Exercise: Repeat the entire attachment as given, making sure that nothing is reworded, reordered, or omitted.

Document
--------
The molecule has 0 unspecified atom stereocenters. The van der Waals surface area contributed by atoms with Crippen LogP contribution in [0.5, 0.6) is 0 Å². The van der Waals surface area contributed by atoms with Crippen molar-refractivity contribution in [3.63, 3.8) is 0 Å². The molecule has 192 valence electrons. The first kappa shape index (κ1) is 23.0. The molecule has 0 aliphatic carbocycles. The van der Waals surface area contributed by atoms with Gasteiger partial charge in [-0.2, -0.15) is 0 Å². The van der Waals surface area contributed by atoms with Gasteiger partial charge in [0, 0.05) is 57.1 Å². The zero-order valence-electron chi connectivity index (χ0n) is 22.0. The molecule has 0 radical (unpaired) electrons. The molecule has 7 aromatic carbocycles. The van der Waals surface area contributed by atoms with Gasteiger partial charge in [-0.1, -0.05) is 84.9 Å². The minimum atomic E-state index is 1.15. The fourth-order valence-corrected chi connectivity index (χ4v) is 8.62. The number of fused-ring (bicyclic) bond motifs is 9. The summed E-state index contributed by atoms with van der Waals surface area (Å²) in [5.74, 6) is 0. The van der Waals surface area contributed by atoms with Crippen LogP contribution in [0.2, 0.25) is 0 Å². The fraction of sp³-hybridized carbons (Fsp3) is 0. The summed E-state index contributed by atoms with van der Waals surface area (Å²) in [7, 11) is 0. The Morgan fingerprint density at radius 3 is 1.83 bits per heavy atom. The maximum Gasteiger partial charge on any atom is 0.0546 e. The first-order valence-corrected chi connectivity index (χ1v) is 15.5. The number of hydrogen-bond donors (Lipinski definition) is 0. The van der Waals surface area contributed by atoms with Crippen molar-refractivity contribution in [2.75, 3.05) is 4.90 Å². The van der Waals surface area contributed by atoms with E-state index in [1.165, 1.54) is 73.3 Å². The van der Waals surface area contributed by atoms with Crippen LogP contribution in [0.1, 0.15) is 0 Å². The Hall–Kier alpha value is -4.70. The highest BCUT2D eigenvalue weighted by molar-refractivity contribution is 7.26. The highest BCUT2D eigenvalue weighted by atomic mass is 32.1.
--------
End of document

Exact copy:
The molecule has 0 unspecified atom stereocenters. The van der Waals surface area contributed by atoms with Crippen LogP contribution in [0.5, 0.6) is 0 Å². The van der Waals surface area contributed by atoms with Crippen molar-refractivity contribution in [3.63, 3.8) is 0 Å². The molecule has 192 valence electrons. The first kappa shape index (κ1) is 23.0. The molecule has 0 aliphatic carbocycles. The van der Waals surface area contributed by atoms with Gasteiger partial charge in [-0.2, -0.15) is 0 Å². The van der Waals surface area contributed by atoms with Gasteiger partial charge in [0, 0.05) is 57.1 Å². The zero-order valence-electron chi connectivity index (χ0n) is 22.0. The molecule has 0 radical (unpaired) electrons. The molecule has 7 aromatic carbocycles. The van der Waals surface area contributed by atoms with Gasteiger partial charge in [-0.1, -0.05) is 84.9 Å². The minimum atomic E-state index is 1.15. The fourth-order valence-corrected chi connectivity index (χ4v) is 8.62. The number of fused-ring (bicyclic) bond motifs is 9. The summed E-state index contributed by atoms with van der Waals surface area (Å²) in [5.74, 6) is 0. The van der Waals surface area contributed by atoms with Crippen LogP contribution in [0.2, 0.25) is 0 Å². The fraction of sp³-hybridized carbons (Fsp3) is 0. The summed E-state index contributed by atoms with van der Waals surface area (Å²) in [7, 11) is 0. The Morgan fingerprint density at radius 3 is 1.83 bits per heavy atom. The maximum Gasteiger partial charge on any atom is 0.0546 e. The first-order valence-corrected chi connectivity index (χ1v) is 15.5. The number of hydrogen-bond donors (Lipinski definition) is 0. The van der Waals surface area contributed by atoms with Crippen molar-refractivity contribution in [2.75, 3.05) is 4.90 Å². The van der Waals surface area contributed by atoms with E-state index in [1.165, 1.54) is 73.3 Å². The van der Waals surface area contributed by atoms with Crippen LogP contribution in [0.1, 0.15) is 0 Å². The Hall–Kier alpha value is -4.70. The highest BCUT2D eigenvalue weighted by molar-refractivity contribution is 7.26. The highest BCUT2D eigenvalue weighted by atomic mass is 32.1.